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With two online game services down and 100 million accounts possibly compromised, Sony is mulling a reward for information leading to the arrest and prosecution of the hackers, according to AllThingsDigital.

Sony hasn’t reached a final decision on whether to offer the reward. The options shows that the company is still taking a hard line on pursuing hackers, even as Anonymous, the hacktivist group, considers more attacks in the coming days against different Sony sites.

The PlayStation Networks, which has 77 million registered users, has been down fore more than two weeks as a result of a hacker attack. The Station, an online network for 24 million PC online gamers, has been down since Monday. Sony has apologized multiple times for the outage and says it is beefing up security.

If Sony moves forward on the reward, it will do so in cooperation with law enforcement agencies such as the FBI. Sony is hoping to knock loose information about who carried out the attack on April 19. Our timeline on the sequence of events is here. Meanwhile, Sony said that accusations by computer security expert Gene Spafford during a Congressional hearing Thursday were wrong.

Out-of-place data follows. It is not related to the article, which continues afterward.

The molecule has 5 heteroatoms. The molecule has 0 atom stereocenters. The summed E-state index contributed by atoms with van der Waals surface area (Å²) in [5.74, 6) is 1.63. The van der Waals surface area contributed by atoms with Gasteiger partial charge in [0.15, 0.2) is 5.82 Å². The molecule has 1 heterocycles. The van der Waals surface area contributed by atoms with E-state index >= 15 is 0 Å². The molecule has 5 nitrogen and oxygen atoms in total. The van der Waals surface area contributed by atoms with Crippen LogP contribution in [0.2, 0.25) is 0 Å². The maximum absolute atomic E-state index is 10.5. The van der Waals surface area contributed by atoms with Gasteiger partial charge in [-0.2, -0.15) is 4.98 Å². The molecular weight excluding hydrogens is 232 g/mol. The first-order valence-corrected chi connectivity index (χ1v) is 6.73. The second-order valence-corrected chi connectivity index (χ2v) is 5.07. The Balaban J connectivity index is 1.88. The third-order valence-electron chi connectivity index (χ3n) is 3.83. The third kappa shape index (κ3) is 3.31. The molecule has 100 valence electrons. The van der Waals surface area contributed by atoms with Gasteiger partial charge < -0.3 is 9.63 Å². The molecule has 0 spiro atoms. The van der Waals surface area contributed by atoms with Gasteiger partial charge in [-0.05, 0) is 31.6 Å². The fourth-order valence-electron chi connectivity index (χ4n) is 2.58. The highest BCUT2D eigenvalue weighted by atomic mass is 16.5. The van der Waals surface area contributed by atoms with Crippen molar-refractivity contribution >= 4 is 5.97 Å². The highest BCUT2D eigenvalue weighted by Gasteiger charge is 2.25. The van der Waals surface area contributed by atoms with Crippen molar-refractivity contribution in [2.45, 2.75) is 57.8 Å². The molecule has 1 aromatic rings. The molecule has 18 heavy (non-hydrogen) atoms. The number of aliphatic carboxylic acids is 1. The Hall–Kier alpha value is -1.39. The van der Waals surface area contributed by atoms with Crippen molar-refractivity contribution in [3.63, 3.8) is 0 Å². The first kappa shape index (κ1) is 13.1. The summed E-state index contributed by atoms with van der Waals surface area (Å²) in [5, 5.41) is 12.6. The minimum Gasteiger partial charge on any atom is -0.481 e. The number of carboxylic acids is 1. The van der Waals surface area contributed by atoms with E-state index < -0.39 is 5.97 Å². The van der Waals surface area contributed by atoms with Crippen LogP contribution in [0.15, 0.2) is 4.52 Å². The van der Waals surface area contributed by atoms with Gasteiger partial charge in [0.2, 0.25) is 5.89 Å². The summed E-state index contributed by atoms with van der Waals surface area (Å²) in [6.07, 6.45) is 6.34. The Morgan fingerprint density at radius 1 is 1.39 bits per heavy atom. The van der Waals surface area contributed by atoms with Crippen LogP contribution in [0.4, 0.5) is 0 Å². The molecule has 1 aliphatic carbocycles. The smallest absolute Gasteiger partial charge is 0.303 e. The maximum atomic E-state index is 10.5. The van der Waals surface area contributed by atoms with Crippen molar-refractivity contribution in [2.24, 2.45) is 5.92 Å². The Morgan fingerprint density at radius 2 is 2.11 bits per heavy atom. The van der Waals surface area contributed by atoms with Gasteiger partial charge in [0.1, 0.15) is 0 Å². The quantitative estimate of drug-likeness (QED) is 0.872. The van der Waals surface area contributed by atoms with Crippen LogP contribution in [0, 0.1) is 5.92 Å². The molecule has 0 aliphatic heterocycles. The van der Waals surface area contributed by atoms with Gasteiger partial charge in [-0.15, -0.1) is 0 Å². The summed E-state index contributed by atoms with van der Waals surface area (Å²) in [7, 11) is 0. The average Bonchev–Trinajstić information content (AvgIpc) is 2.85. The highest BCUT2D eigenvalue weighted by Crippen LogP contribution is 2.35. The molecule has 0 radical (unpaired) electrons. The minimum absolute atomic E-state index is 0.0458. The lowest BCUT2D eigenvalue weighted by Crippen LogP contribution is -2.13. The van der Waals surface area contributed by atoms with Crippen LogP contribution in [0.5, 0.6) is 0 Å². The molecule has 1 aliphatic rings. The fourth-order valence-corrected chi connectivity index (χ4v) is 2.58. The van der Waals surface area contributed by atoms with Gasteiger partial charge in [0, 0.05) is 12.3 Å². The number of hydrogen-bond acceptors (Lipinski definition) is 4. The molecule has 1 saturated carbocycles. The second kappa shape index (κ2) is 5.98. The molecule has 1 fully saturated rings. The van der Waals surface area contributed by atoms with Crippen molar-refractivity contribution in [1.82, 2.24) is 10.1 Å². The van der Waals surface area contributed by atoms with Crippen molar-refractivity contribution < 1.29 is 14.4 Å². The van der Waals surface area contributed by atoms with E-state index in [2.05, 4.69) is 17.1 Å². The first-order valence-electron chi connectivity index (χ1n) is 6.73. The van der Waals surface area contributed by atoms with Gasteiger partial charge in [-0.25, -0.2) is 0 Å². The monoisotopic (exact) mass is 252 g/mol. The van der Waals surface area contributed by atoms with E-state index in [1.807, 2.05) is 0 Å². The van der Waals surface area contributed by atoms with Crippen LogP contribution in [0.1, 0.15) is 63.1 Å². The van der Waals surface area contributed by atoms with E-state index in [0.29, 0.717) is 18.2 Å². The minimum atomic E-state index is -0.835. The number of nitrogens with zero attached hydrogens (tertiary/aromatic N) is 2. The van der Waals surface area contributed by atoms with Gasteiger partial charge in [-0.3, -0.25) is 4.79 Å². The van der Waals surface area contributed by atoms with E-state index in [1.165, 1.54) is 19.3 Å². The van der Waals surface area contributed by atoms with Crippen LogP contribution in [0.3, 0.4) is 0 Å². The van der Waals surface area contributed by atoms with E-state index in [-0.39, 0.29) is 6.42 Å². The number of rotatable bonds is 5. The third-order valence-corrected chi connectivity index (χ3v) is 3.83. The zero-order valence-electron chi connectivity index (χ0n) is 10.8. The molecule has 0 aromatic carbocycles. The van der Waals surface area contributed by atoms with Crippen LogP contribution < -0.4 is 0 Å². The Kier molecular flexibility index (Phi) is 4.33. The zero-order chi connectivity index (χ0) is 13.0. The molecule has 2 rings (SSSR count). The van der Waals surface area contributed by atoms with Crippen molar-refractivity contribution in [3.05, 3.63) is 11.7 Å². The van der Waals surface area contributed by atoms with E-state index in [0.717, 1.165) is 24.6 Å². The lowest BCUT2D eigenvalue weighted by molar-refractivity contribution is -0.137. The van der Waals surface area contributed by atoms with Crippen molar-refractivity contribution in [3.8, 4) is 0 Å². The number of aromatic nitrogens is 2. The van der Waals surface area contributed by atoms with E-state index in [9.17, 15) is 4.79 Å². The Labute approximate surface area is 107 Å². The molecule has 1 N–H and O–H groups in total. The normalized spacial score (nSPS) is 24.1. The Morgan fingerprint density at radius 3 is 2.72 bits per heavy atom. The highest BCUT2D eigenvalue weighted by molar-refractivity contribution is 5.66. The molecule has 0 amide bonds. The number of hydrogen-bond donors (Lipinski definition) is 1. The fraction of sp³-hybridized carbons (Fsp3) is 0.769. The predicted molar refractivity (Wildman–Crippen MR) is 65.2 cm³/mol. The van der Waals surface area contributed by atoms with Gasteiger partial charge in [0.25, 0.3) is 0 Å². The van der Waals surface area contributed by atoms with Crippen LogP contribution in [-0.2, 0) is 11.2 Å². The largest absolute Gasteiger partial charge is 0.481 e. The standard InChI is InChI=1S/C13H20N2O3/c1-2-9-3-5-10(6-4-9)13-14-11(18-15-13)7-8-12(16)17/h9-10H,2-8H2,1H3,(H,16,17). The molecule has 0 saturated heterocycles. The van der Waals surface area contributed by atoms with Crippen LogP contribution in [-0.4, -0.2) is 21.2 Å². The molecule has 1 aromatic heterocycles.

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Spafford said that Sony was running outdated versions of Web server software and had not been using a firewall on its servers. In a statement, Sony spokesman Patrick Seybold, said the company was using updated software and had “multiple security measures in place,” including firewalls. Anonymous is rumored to be planning a new attack.

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